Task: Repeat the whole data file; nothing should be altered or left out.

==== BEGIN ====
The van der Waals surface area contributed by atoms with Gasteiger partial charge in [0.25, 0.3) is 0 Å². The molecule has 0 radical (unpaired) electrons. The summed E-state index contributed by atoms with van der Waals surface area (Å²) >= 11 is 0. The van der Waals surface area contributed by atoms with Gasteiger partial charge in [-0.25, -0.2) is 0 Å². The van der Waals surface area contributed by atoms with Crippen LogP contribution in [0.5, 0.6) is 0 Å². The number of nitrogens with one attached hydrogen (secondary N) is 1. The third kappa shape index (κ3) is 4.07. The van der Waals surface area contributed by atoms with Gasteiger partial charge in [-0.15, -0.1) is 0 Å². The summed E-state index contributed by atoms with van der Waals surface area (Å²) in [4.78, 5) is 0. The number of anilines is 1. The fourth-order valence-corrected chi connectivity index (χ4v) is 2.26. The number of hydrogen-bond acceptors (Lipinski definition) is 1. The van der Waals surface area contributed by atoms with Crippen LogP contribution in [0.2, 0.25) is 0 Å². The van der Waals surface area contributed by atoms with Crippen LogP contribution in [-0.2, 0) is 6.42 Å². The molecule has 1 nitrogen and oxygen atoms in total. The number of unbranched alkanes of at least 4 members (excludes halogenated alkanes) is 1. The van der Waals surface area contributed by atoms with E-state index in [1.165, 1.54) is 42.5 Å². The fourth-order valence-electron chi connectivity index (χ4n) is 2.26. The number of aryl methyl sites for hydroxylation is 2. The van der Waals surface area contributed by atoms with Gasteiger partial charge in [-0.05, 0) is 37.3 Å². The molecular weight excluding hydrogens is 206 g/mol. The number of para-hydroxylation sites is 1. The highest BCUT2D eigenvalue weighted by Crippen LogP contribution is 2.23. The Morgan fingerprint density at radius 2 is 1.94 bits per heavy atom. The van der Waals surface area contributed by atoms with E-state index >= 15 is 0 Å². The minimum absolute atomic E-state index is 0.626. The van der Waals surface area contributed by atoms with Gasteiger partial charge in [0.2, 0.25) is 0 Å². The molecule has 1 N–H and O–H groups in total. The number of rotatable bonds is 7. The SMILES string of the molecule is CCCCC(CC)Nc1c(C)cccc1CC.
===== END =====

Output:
The van der Waals surface area contributed by atoms with Gasteiger partial charge in [0.25, 0.3) is 0 Å². The molecule has 0 radical (unpaired) electrons. The summed E-state index contributed by atoms with van der Waals surface area (Å²) >= 11 is 0. The van der Waals surface area contributed by atoms with Gasteiger partial charge in [-0.25, -0.2) is 0 Å². The van der Waals surface area contributed by atoms with Crippen LogP contribution in [0.5, 0.6) is 0 Å². The number of nitrogens with one attached hydrogen (secondary N) is 1. The third kappa shape index (κ3) is 4.07. The van der Waals surface area contributed by atoms with Gasteiger partial charge in [-0.15, -0.1) is 0 Å². The summed E-state index contributed by atoms with van der Waals surface area (Å²) in [4.78, 5) is 0. The number of anilines is 1. The fourth-order valence-corrected chi connectivity index (χ4v) is 2.26. The number of hydrogen-bond acceptors (Lipinski definition) is 1. The van der Waals surface area contributed by atoms with Crippen LogP contribution in [0.2, 0.25) is 0 Å². The van der Waals surface area contributed by atoms with Crippen LogP contribution in [-0.2, 0) is 6.42 Å². The molecule has 1 nitrogen and oxygen atoms in total. The number of unbranched alkanes of at least 4 members (excludes halogenated alkanes) is 1. The van der Waals surface area contributed by atoms with E-state index in [1.165, 1.54) is 42.5 Å². The fourth-order valence-electron chi connectivity index (χ4n) is 2.26. The number of aryl methyl sites for hydroxylation is 2. The van der Waals surface area contributed by atoms with Gasteiger partial charge in [-0.05, 0) is 37.3 Å². The molecular weight excluding hydrogens is 206 g/mol. The number of para-hydroxylation sites is 1. The highest BCUT2D eigenvalue weighted by Crippen LogP contribution is 2.23. The Morgan fingerprint density at radius 2 is 1.94 bits per heavy atom. The van der Waals surface area contributed by atoms with E-state index >= 15 is 0 Å². The minimum absolute atomic E-state index is 0.626. The van der Waals surface area contributed by atoms with Gasteiger partial charge in [0.2, 0.25) is 0 Å². The molecule has 1 N–H and O–H groups in total. The number of rotatable bonds is 7. The SMILES string of the molecule is CCCCC(CC)Nc1c(C)cccc1CC.